Tramping New Zealand South Island

Exploring Abel Tasman National Park by kayak. The Dutchman Abel Tasman discovered New Zealand in the 15th century. So, the Kiwi, being New Zealand’s national symbol, is very lucky it is not extinct. Remember the Dodo, all eaten by the Dutch (that annoying and ugly bird probably got what it deserved).

Abel Tasman NP is famous for its turquoise water and white sand beaches on golden, remote, paradise bays, only easy reachable by kayak. On the shores of the island, visible on the first below picture, we could spot a seal colony.

New Zealand South part 1 (01) New Zealand South part 1 (02) New Zealand South part 1 (04) New Zealand South part 1 (05) New Zealand South part 1 (08) Yep, there are worse places on earth to spend our year-end holidays.

New Zealand South part 1 (13) Tom and Tinne look like real kayak professionals.

New Zealand South part 1 (15) New Zealand South part 1 (16)New Zealand South part 1 (18) On a two-day hike in the Nelson Lakes National Park. We walked over Roberts beautiful ridge, although haven’t met Robert. Robert ridge was a very nice walk, only possible in good weather conditions. This was again, one of those rare little less beaten tracks (how Sabrina and I like them, and difficult to find in New Zealand). You don’t hear and read that much about Nelson Lakes National Park, so, if you want to see something pure and less exploited, this region is truly worth a visit. Read “less exploited”, not “unexploited”. Still, there is a nice car park and you MUST book your places in the Angelus hut in advance.

New Zealand South part 1 (21) I guess we have to work on our timing as a team.

New Zealand South part 1 (24) New Zealand South part 1 (25)

New Zealand South part 1 (26) Walking on Roberts ridge.

New Zealand South part 1 (32)Nice picture of the 4 of us.

New Zealand South part 1 (35) New Zealand South part 1 (37) New Zealand South part 1 (41) New Zealand South part 1 (42) These 3 hikers, Tom, Sabrina and Tinne actually stand in a circle, each looking at a different direction, North, East and West. The magic of a panorama picture.

New Zealand South part 1 (43) Still tramping in Roberts backyard.

New Zealand South part 1 (45) New Zealand South part 1 (48) New Zealand South part 1 (52) New Zealand South part 1 (53) Lake Angelus where we slept in the Angelus hut, with Mount Angelus at the left hand side of the lake.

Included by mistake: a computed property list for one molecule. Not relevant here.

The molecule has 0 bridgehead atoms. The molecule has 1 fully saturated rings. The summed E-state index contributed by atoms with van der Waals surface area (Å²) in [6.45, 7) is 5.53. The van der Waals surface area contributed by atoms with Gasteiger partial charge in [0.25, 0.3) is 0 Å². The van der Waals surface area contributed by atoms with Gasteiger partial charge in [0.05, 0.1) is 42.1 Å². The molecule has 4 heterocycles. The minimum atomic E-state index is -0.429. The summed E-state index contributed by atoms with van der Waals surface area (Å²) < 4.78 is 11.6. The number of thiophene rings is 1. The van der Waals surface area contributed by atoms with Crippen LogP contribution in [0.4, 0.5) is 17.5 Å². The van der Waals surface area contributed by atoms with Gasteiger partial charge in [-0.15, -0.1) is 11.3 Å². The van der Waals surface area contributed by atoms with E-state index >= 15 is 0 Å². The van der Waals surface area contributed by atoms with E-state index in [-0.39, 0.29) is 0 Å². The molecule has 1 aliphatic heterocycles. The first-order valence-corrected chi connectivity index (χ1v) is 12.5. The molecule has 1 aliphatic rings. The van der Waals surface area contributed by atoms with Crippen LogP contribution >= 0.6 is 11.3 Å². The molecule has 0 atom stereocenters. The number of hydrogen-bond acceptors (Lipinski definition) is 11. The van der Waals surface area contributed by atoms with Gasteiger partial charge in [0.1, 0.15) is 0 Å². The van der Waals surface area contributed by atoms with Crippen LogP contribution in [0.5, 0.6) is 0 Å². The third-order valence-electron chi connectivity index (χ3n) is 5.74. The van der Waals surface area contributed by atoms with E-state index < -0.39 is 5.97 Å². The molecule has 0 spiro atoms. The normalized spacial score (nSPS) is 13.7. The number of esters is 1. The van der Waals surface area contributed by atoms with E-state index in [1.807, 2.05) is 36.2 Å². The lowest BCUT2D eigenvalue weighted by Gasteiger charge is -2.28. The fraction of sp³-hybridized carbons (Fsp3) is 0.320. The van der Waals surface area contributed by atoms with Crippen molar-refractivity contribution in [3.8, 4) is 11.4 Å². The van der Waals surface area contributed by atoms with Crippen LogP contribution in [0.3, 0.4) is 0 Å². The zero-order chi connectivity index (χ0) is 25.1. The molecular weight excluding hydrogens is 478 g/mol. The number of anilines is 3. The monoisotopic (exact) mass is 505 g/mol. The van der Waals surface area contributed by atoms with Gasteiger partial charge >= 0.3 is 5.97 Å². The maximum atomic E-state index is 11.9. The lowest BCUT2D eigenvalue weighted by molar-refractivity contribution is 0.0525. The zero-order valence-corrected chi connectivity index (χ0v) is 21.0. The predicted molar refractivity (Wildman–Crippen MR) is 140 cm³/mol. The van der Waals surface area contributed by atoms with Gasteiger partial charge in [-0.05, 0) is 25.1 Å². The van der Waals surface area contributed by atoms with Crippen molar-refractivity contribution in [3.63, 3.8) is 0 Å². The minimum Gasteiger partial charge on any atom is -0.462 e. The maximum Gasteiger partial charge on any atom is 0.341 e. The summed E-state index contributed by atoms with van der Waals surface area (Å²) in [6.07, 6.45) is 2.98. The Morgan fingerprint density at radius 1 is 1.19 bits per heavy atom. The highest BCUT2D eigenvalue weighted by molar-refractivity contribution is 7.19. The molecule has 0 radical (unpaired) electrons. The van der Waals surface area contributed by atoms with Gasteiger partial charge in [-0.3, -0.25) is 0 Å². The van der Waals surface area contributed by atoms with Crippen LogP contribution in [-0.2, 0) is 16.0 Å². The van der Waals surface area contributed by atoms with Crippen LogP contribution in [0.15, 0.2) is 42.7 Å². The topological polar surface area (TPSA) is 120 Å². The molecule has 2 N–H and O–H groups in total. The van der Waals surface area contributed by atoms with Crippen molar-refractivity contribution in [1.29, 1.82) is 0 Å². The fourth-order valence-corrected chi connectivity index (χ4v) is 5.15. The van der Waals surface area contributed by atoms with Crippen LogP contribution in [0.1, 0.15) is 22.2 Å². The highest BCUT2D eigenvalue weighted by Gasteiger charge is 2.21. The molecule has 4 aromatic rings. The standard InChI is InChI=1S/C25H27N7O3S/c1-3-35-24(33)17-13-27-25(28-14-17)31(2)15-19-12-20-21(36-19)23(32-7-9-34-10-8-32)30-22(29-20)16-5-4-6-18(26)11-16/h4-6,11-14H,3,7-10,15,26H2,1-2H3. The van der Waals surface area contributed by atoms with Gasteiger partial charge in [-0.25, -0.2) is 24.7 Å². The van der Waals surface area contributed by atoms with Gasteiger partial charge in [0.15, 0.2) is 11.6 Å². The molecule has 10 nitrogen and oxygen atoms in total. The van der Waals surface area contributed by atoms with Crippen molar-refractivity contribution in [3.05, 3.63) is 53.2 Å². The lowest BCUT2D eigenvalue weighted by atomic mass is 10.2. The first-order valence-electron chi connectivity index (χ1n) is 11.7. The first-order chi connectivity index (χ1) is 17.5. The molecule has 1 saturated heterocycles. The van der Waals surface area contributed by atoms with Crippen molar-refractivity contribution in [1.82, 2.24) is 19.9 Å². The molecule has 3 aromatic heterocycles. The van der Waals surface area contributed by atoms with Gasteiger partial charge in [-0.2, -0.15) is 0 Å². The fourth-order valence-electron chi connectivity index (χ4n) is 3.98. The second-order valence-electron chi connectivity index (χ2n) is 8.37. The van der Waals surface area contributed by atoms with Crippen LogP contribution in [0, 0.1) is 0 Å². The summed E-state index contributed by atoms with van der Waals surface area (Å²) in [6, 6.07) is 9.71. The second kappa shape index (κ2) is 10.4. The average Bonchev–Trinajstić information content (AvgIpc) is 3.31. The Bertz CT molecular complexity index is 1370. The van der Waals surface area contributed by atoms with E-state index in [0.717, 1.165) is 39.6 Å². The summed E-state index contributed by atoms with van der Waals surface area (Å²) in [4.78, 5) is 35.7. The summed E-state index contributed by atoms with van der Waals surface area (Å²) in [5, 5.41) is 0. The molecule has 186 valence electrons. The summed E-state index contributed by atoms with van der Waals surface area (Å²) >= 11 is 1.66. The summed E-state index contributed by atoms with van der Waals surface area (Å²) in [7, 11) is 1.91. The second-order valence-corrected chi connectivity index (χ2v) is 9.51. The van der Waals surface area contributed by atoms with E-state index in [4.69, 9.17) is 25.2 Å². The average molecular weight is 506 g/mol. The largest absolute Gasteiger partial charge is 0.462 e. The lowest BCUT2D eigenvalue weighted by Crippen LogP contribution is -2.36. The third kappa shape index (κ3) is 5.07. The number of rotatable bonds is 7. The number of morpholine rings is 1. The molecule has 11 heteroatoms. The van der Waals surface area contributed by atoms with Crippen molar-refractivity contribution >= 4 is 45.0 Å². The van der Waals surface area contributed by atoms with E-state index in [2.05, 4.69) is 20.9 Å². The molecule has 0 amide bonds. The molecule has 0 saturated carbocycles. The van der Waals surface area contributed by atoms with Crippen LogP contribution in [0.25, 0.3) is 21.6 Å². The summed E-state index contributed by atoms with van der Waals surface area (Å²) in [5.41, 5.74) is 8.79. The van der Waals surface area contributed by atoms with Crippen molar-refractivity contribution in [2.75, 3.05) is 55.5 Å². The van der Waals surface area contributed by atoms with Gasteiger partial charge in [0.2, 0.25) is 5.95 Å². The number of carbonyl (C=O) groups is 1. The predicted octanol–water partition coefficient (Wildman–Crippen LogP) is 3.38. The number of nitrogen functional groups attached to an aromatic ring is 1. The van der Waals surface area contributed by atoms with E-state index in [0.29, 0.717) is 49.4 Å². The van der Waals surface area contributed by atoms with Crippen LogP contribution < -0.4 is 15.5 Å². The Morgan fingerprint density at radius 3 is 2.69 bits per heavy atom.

New Zealand South part 1 (56) New Zealand South part 1 (58)Walking around lake Rotoiti.

New Zealand South part 1 (62) The Tasman sea seen from the west coast.

New Zealand South part 1 (63) New Zealand South part 1 (64)Punikakas pancake rocks

New Zealand South part 1 (66)Tried, and failed, to spot the little blue penguins at Hokatika.

New Zealand South part 1 (68) The Hokatika gorge. Driving home again we had to cross another car on a small grind road. I professionally parked the car with 2 wheels next to the road, so that the other car could pass easily and our car couldn’t move an inch anymore. Other people called it an accident, but I call it anti-car-theft parking technique. We needed the help of 2 locals with a 4 WD Toyota to pull us out again.

New Zealand South part 1 (70) New Zealand South part 1 (72) No, we’re not posing for the picture. We are trying to hit the incredible annoying sandflies. There bites become very itchy, and they seem to love Tom more than the rest of us. Tom is bleeding with every bite he gets. He’s hitting around with his arms like a crazy man, while being short on hands to scratch the itchy spots. They are everywhere. He runs to the car to escape from those terrible creatures. Bleeding everywhere, we are short on towels … he faints … we drive him to the hospital as quickly as possible, where he wakes up in the middle of the night, bathing in his own sweat. Getting a kiss from the teacher (Tinne), he realises it was just a dream.

Luckily for Tom the kiss was real.

New Zealand South part 1 (74)New Zealand South part 1 (75)We are looking out for Christmas at the Christmas lookout, with the Franz Josef glacier in the background.